Kentucky’s new Medicaid work requirement begins to roll out on July 1. So, what does it do?
Rachel Aretakis/Louisville Courier Journal
A federal appeals court in Washington, D.C., will hear arguments Friday in a case to decide whether Kentucky and other states can enact sweeping changes to Medicaid that include requiring some adults to prove they are working in order to keep health coverage.
It’s a key event in the ongoing battle over whether states can require low-income adults, mostly those added to Medicaid through an expansion under the Affordable Care Act, to report work or volunteer hours, pay premiums or meet other new rules.
“The Oct. 11 hearing is a huge moment,” said Judith Solomon, a senior fellow on health who follows Medicaid for the Center on Budget and Policy Priorities in Washington. “This is really the bellwether for all the cases.”
Kentucky was the first state to win federal approval for a Medicaid overhaul including work requirements after Donald Trump, a Republican, became president in 2017. But more states have similar plans in the pipeline.
Medicaid, funded largely by the federal government, provides health coverage to 75 million people nationwide and about 1.3 million adults and children in Kentucky.
The federal appeals court will decide whether the Kentucky plan proposed by Republican Gov. Matt Bevin violates federal Medicaid law, as a lower court has ruled. The panel of judges also will hear an argument from Arkansas, which along with Kentucky, had its proposal for Medicaid work requirements overturned in March by a federal judge in Washington.
It is the first such challenge to reach an appeals court and has far-reaching implications. So far, 15 other states either have won approval to enact Medicaid work requirements or are seeking permission to do so from the Trump administration, which has endorsed the idea and proposes enforcing it nationwide.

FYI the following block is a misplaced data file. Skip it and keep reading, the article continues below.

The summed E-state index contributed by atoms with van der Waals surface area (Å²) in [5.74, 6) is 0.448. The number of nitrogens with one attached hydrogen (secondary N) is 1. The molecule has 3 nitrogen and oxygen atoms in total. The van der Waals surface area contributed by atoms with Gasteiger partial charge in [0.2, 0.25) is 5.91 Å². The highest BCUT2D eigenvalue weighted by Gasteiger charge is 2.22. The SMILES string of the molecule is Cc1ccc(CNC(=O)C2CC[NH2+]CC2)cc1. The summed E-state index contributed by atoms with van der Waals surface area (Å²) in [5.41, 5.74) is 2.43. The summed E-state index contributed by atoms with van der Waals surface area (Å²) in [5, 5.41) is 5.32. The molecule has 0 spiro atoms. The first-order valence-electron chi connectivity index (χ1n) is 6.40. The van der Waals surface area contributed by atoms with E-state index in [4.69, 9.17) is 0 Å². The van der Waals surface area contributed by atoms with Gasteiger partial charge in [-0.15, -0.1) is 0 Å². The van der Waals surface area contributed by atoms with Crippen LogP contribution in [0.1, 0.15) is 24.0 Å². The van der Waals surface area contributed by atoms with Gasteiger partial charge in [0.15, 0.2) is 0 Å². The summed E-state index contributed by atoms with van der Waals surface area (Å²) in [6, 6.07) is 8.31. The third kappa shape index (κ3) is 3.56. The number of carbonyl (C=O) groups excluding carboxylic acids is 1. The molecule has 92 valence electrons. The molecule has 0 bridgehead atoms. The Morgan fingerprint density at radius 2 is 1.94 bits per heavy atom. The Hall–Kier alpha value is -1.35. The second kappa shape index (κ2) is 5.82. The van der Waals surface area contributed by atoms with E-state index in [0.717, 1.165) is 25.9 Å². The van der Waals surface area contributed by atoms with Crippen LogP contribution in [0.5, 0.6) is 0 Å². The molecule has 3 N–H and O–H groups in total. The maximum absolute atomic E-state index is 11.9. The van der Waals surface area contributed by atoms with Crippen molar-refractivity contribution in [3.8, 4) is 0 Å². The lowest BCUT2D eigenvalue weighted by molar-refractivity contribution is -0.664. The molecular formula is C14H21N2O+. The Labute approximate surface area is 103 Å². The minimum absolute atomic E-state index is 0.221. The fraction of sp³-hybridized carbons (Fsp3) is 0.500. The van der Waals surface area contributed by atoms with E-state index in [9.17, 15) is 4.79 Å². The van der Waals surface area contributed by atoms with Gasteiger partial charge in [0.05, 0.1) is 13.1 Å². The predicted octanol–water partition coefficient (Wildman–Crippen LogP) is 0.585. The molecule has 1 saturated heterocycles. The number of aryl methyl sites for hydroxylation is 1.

Supporters argue the changes, called “community engagement” requirements, will improve health outcomes and get more people into the workforce. Opponents say most adults on Medicaid already are employed and the complicated new rules will cause people to lose coverage and worsen their health.
Lawyers for the U.S. Justice Department and for Bevin are asking the appeals judges to reinstate Kentucky’s plan. Kentucky argues that, in Bevin’s words, “it is a transformative program designed not only to stabilize the (Medicaid) program financially but to improve health outcomes and overall quality of life for its members.”
“We maintain that in Kentucky, we want more than to simply give someone a Medicaid card — we want to provide a program that focuses on improving health outcomes,” said Christina Dettman, spokeswoman for the state’s Cabinet for Health and Family Services, which oversees Medicaid.
But a team of health law advocates argues the plans by Kentucky and Arkansas violate federal Medicaid law, which includes no provision for work requirements, and would cause tens of thousands of people to lose health coverage with no gains in employment or improved health.
By approving the plans, the Trump administration “overturned a half-century of administrative practice, ignored swaths of social science evidence and data and threatened irreparable harm to the health and welfare of tens of thousands of people,” said the response from the National Health Law Program, the Kentucky Equal Justice Center, the Southern Poverty Law Center and Legal Aid of Arkansas.
Joining them in opposing the Medicaid changes in “friend of the court” briefs are more than 60 deans, professors and researchers from top medical schools and universities around the country as well as national organizations including the American Medical Association, the Catholic Health Association and the American Academy of Pediatrics.
In court filings they said the changes will lead to “mass disenrollment” in Medicaid and “dramatically worse health outcomes.”
In March, U.S. District Judge James E. Boasberg, in striking down the plans of Kentucky and Arkansas, found the states had failed to failed to prove the changes would advance a central goal of Medicaid — to ensure health coverage to the country’s most vulnerable citizens.